Loving Us into Extinction

A Baptist leader says we're 'equally made in the image of God.' Yet he usurps God's authority when he advocates eliminating gays

BY: Jeff Lutes
Religion News Service

 

I have fond memories of growing up in my Southern Baptist church in Lexington, Ky. My father was a deacon, my mother taught Sunday school for 14 years, and -- like all good Southern Baptists -- we attended services on Wednesday nights and twice on Sunday. Several of our church leaders graduated from the Southern Baptist Theological Seminary in nearby Louisville.

As a result, I was horrified -- as all fair-minded Americans should be -- to read the recent comments of Albert Mohler, the current president of that seminary and a board member of Focus on the Family.

In his blog on March 2, Mohler explores the mounting body of scientific research suggesting that sexual orientation is shaped by biological factors. In doing so, he alludes to the Religious Right's slow and reluctant concession that sexual orientation is an innate human characteristic, not a behavioral choice. The argument that homosexuality is simply a behavioral issue is the foundation for the Religious Right's arguments against equal civil rights for lesbian, gay, bisexual and transgender (LGBT) Americans.

Mohler goes on to state, "If a biological basis is found, and if a prenatal test is developed, and if successful treatment to reverse sexual orientation to heterosexual is developed, we would support its use as we should unapologetically support the use of any appropriate means to avoid sexual temptation and the inevitable effects of sin."

Later he adds, "We can and must insist that no scientific finding can change the basic sinfulness of all homosexual behavior."

Translation: Straight people have a "sexual orientation" -- LGBT people, even in utero, have a "sinful temptation."

Despite the overwhelming body of empirical evidence, policy statements from all the major mental health associations and the living testimonies of grace, love, and faithfulness displayed by LGBT people, Mohler and his friends remain unrepentantly determined to stand by their bigotry and love us into extinction.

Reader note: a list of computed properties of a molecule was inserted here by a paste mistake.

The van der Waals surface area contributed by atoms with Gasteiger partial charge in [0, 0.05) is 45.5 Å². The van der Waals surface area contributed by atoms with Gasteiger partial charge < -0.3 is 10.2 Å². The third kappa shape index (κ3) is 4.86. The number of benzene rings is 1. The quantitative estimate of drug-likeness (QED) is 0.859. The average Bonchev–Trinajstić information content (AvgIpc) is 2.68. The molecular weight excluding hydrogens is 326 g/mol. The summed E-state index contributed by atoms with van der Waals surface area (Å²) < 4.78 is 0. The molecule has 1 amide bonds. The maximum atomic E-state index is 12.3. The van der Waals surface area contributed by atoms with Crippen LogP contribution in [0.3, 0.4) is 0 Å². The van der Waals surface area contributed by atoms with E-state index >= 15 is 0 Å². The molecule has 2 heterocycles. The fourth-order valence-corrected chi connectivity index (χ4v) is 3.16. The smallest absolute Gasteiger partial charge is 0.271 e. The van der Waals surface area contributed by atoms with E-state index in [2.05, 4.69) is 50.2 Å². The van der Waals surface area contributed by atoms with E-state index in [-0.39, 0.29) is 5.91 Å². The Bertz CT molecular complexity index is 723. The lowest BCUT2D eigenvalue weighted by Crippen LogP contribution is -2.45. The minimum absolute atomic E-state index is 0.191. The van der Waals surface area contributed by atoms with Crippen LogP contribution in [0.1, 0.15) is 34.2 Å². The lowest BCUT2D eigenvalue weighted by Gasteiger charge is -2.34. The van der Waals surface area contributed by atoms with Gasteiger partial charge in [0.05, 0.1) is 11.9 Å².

Mohler acknowledges that we all "are equally made in the image of God." Yet he usurps the Creator's authority with the audacity to advocate eliminating -- or at least altering -- the existence of future LGBT people. Such are the dangerous tenets of fundamentalist ideology, and they should scare all of us to death.

Fair-minded Americans often make the serious mistake of dismissing fundamentalists. They fail to realize that all but a handful of the state campaigns to ban civil marriage for gay couples were led by Focus on the Family's "Family Policy Councils" -- with Mohler sitting on the Board of Directors -- as part of the gay-bashing fundamentalist vision to "reclaim America for Christ" and eventually write discrimination into the U.S. Constitution.

Rather than participate in the distraction of the same old tired debate about gays being sick, sinful or second-class citizens, let's start a new and long overdue conversation in America. We need to be asking: What are the symptoms of a sick religion, and what should Americans do to resist it?

To start, let's stop giving preachers a pass when they claim that LGBT people are "a threat" to children, marriage, the family, or Western civilization itself. Let's stand up in the pews in an act of peaceful protest when they abuse the pulpit to destroy the spirits of gays and lesbians. Let's not be afraid to call a lie a lie when they distort social science research to promote discrimination against LGBT parents.

As Americans, let's awake from our apathy and realize that the false anti-gay teachings of fundamentalist Christianity are responsible for breeding the fear and misunderstanding that leads directly to discrimination and destroyed lives.

It's time we as Americans confront the primary source of anti-gay discrimination in America: religion-based bigotry. We must reclaim our own faith and steadfastly refuse to allow fundamentalists to act as if they speak for all people of faith or all Christians.

Mohler does not own a copyright on the Bible or a patent on Christianity. He possesses no monopoly on a relationship with God.

Fundamentalists like Mohler are not evil, but we must resist the evil they do. We must help them understand the immorality and tragic consequences of their destructive campaigns against the very existence of LGBT people. Lives -- and souls -- depend on it.

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